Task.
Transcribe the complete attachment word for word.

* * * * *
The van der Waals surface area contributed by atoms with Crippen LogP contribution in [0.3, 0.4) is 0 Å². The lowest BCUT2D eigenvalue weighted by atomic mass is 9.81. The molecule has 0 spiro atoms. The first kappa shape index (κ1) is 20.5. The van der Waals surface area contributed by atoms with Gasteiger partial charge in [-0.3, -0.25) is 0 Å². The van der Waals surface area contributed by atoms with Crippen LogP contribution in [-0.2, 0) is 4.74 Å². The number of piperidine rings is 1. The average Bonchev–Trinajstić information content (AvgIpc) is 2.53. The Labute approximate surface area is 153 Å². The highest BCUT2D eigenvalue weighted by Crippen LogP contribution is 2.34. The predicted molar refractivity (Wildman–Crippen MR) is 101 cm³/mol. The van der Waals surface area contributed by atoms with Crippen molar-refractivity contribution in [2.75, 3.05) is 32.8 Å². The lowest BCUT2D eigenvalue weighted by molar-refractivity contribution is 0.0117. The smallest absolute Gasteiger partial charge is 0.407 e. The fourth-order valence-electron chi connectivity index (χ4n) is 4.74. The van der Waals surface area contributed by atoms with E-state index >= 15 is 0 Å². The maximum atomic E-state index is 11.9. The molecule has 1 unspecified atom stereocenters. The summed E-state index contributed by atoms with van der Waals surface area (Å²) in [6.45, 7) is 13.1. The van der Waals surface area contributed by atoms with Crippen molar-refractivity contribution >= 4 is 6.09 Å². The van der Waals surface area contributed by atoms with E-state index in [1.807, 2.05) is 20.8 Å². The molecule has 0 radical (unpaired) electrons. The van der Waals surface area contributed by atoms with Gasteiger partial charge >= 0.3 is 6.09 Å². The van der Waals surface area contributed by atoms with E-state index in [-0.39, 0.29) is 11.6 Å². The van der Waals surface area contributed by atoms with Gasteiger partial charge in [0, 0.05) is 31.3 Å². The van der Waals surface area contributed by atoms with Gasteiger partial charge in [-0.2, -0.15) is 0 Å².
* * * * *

The van der Waals surface area contributed by atoms with Crippen LogP contribution in [0.3, 0.4) is 0 Å². The lowest BCUT2D eigenvalue weighted by atomic mass is 9.81. The molecule has 0 spiro atoms. The first kappa shape index (κ1) is 20.5. The van der Waals surface area contributed by atoms with Gasteiger partial charge in [-0.3, -0.25) is 0 Å². The van der Waals surface area contributed by atoms with Crippen LogP contribution in [-0.2, 0) is 4.74 Å². The number of piperidine rings is 1. The average Bonchev–Trinajstić information content (AvgIpc) is 2.53. The Labute approximate surface area is 153 Å². The highest BCUT2D eigenvalue weighted by Crippen LogP contribution is 2.34. The predicted molar refractivity (Wildman–Crippen MR) is 101 cm³/mol. The van der Waals surface area contributed by atoms with Crippen molar-refractivity contribution in [2.75, 3.05) is 32.8 Å². The lowest BCUT2D eigenvalue weighted by molar-refractivity contribution is 0.0117. The smallest absolute Gasteiger partial charge is 0.407 e. The fourth-order valence-electron chi connectivity index (χ4n) is 4.74. The van der Waals surface area contributed by atoms with E-state index >= 15 is 0 Å². The maximum atomic E-state index is 11.9. The molecule has 1 unspecified atom stereocenters. The summed E-state index contributed by atoms with van der Waals surface area (Å²) in [6.45, 7) is 13.1. The van der Waals surface area contributed by atoms with Crippen molar-refractivity contribution >= 4 is 6.09 Å². The van der Waals surface area contributed by atoms with E-state index in [1.807, 2.05) is 20.8 Å². The molecule has 0 radical (unpaired) electrons. The van der Waals surface area contributed by atoms with Gasteiger partial charge >= 0.3 is 6.09 Å². The van der Waals surface area contributed by atoms with E-state index in [-0.39, 0.29) is 11.6 Å². The van der Waals surface area contributed by atoms with Gasteiger partial charge in [0, 0.05) is 31.3 Å². The van der Waals surface area contributed by atoms with Gasteiger partial charge in [-0.2, -0.15) is 0 Å².